Some time back I wrote that activism beats prophecy when it comes to peak oil. It was, in part, a reaction to doomers like the sexy, yet depressing, Oily Cassandra who seemed convinced, even gleeful, that the impending threat of peak oil would bring down capitalism as we know it.
The Wishful Thinking of the Pessimists
At the time, I was concerned that activists were cherry picking from a broad range of scenarios, and then declaring the one that best suited their ideology to be inevitable. Almost like the Republican activists who swore blind that every poll but Rasmussen and Gallup was skewed, there seemed to be a faction of the environmental movement that was giving up on making the future they wanted to see happen, and instead hoping that circumstances would do the work for them.
There may have been some pretty solid reasons for doing so back then. There was certainly a convincing case being made by major players that peak oil was a serious threat, including the IEA's chief economist warning that no Government was prepared for peak oil. A few short years later, however, we see a boom in fracking and US oil production, leading some to argue the energy landscape has fundamentally shifted yet again.
As Damian Carrington reports over at The Guardian, the IEA's latest report warns not of too little oil, but too much—and that this oil must remain in the ground if we are to avoid catastrophic climate change in our not-too-distant future:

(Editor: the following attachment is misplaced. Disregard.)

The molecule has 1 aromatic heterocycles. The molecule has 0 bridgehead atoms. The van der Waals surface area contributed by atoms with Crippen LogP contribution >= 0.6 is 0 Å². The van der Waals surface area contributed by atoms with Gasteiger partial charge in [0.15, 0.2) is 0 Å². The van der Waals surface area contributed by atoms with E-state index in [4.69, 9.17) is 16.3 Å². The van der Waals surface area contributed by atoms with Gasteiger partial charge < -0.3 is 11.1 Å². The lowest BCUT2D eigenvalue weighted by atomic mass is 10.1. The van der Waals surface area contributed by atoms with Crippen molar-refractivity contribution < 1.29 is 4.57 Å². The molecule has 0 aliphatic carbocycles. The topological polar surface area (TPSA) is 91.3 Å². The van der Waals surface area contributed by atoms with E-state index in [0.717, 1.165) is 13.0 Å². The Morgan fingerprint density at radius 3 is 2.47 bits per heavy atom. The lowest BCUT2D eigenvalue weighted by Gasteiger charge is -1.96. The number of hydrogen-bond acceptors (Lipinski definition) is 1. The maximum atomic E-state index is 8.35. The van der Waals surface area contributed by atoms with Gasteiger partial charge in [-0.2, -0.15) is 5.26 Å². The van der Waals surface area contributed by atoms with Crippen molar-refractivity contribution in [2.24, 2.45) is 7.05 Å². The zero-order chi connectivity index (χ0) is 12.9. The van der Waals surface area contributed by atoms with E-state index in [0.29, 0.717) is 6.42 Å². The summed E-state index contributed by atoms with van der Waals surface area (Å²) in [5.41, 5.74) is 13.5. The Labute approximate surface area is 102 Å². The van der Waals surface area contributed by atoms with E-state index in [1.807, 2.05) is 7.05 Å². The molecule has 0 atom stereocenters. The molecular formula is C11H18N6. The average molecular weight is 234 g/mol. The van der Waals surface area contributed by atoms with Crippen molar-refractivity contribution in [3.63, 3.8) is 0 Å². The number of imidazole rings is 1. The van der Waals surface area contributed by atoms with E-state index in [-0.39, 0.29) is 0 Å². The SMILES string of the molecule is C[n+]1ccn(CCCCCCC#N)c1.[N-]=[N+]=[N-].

What follows from this is that the idea of peak oil has gone up in flames. We do not have too little fossil fuel, we have far too much. It also follows directly that the world's stock markets are sitting on toxic levels of subprime coal and gas, a giant carbon bubble ready to explode. How has it come to this? The simple answer is because the cost of the damage caused by carbon emissions is still not paid by the polluter.
Pick a Future. Then Work For It.
I am no oil geologist. I can't say whether peak oil is around the corner or centuries away. I can't tell you whether world oil reserves have been overestimated, or whether we are sitting on centuries worth of new power. What I can say is that the world keeps changing, and our technological abilities to harvest fossil fuels, and to harness renewable energy for that matter, keep changing too. We can't afford to make predictions about the future and then hope they come to pass. Instead, we must pick the future we want to see—and my money is on a low carbon, energy efficient, equitable, enjoyable, compassionate and sophisticated new economic paradigm—and then work like heck to make it happen.
This is what James Murray was talking about in his recent call for a new environmentalism. We need a vision, and we need a bold strategy for making it come to pass. And that vision and strategy will only come about if we can learn to view the future not as a given, but as an astoundingly broad range of potential scenarios.